Today, the Pope has officially kickstarted the Age of the Antichrist during his coronavirus pandemic stunt showing once again his heretical views when he said that now is not time for God’s judgment, but rather that we should make our own judgment.
“You are calling on us to seize this time of trial as a time of choosing. It is not the time of your judgment, but of our judgment: a time to choose what matters and what passes away, a time to separate what is necessary from what is not.”
Sorry Pope, this is the time for God’s judgment on mankind’s sin just like in Noah’s time and even if you refuse to listen, the future will prove me right. The Pope has also never mentioned once the victims of the novel coronavirus during his address simply stating that “The storm exposes our vulnerability and uncovers those false and superfluous certainties.”
Shame on you, Jorge Mario Bergoglio, soon everybody will see what you are!
Below is the full text of Pope Francis’ address during this extraordinary Urbi et Orbi blessing he delivered as the False Prophet while praying for an end of the coronavirus.
Check it out and judge it for yourself because this is the official beginning of the age of the Antichrist for the Illuminati and their Jesuit supervisors:
“When evening had come” (Mk 4:35). The Gospel passage we have just heard begins like this. For weeks now it has been evening. Thick darkness has gathered over our squares, our streets and our cities; it has taken over our lives, filling everything with a deafening silence and a distressing void, that stops everything as it passes by; we feel it in the air, we notice in people’s gestures, their glances give them away. We find ourselves afraid and lost. Like the disciples in the Gospel we were caught off guard by an unexpected, turbulent storm. We have realized that we are on the same boat, all of us fragile and disoriented, but at the same time important and needed, all of us called to row together, each of us in need of comforting the other. On this boat… are all of us. Just like those disciples, who spoke anxiously with one voice, saying “We are perishing” (v. 38), so we too have realized that we cannot go on thinking of ourselves, but only together can we do this.
It is easy to recognize ourselves in this story. What is harder to understand is Jesus’ attitude. While his disciples are quite naturally alarmed and desperate, he stands in the stern, in the part of the boat that sinks first. And what does he do? In spite of the tempest, he sleeps on soundly, trusting in the Father; this is the only time in the Gospels we see Jesus sleeping. When he wakes up, after calming the wind and the waters, he turns to the disciples in a reproaching voice: “Why are you afraid? Have you no faith?” (v. 40).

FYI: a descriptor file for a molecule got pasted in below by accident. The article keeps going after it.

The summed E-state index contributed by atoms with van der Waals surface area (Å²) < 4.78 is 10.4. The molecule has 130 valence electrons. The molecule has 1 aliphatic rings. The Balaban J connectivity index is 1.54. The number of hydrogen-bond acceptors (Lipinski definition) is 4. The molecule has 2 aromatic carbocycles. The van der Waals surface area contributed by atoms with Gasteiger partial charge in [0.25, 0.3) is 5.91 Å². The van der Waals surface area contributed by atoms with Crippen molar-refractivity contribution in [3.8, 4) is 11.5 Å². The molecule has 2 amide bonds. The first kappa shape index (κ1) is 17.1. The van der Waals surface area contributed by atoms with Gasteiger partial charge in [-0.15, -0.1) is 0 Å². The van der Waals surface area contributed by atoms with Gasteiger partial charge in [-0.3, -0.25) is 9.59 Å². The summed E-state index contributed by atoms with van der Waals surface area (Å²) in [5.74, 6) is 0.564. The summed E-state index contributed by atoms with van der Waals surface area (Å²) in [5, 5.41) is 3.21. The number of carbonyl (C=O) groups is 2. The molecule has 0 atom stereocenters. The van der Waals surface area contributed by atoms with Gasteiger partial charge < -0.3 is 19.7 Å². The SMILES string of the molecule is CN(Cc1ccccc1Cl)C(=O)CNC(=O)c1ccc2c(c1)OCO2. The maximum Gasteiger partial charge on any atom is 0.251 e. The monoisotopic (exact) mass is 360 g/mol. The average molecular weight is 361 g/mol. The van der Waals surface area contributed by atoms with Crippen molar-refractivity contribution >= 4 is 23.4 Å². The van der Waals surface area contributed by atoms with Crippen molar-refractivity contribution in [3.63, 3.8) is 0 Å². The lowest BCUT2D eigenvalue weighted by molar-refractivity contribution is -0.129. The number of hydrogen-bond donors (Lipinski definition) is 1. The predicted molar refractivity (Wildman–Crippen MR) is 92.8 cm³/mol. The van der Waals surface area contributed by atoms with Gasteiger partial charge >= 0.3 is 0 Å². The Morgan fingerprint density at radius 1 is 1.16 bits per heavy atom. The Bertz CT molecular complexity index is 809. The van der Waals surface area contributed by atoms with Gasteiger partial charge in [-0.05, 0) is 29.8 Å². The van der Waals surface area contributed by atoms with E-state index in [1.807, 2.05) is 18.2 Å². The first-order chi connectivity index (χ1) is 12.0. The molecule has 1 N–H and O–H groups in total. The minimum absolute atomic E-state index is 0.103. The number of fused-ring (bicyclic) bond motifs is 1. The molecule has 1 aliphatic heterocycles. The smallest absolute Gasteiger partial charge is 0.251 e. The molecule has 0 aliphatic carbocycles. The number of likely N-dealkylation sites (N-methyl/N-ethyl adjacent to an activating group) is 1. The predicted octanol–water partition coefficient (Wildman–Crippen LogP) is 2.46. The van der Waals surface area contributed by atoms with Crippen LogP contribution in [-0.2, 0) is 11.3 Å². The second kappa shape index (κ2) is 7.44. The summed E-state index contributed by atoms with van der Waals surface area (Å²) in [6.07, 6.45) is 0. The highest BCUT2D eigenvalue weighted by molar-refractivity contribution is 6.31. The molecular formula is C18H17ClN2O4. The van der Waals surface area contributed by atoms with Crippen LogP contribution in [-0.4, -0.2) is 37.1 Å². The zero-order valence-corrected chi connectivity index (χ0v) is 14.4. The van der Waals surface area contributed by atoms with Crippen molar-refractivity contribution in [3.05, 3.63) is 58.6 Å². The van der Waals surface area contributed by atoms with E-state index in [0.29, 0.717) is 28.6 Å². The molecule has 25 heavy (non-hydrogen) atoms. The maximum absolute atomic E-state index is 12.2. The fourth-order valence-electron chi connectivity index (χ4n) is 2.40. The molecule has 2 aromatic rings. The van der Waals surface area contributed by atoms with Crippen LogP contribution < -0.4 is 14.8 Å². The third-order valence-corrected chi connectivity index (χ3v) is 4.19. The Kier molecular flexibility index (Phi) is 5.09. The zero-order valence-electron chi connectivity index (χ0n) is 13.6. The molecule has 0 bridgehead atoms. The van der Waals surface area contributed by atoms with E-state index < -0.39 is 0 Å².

Let us try to understand. In what does the lack of the disciples’ faith consist, as contrasted with Jesus’ trust? They had not stopped believing in him; in fact, they called on him. But we see how they call on him: “Teacher, do you not care if we perish?” (v. 38). Do you not care: they think that Jesus is not interested in them, does not care about them. One of the things that hurts us and our families most when we hear it said is: “Do you not care about me?” It is a phrase that wounds and unleashes storms in our hearts. It would have shaken Jesus too. Because he, more than anyone, cares about us. Indeed, once they have called on him, he saves his disciples from their discouragement.
The storm exposes our vulnerability and uncovers those false and superfluous certainties around which we have constructed our daily schedules, our projects, our habits and priorities. It shows us how we have allowed to become dull and feeble the very things that nourish, sustain and strengthen our lives and our communities. The tempest lays bare all our prepackaged ideas and forgetfulness of what nourishes our people’s souls; all those attempts that anesthetize us with ways of thinking and acting that supposedly “save” us, but instead prove incapable of putting us in touch with our roots and keeping alive the memory of those who have gone before us. We deprive ourselves of the antibodies we need to confront adversity.
In this storm, the façade of those stereotypes with which we camouflaged our egos, always worrying about our image, has fallen away, uncovering once more that (blessed) common belonging, of which we cannot be deprived: our belonging as brothers and sisters.
Like the disciples, we will experience that with him on board there will be no shipwreck. Because this is God’s strength: turning to the good everything that happens to us, even the bad things. He brings serenity into our storms, because with God life never dies.
Why are you afraid? Have you no faith?” Lord, your word this evening strikes us and regards us, all of us. In this world, that you love more than we do, we have gone ahead at breakneck speed, feeling powerful and able to do anything. Greedy for profit, we let ourselves get caught up in things, and lured away by haste. We did not stop at your reproach to us, we were not shaken awake by wars or injustice across the world, nor did we listen to the cry of the poor or of our ailing planet. We carried on regardless, thinking we would stay healthy in a world that was sick. Now that we are in a stormy sea, we implore you: “Wake up, Lord!”.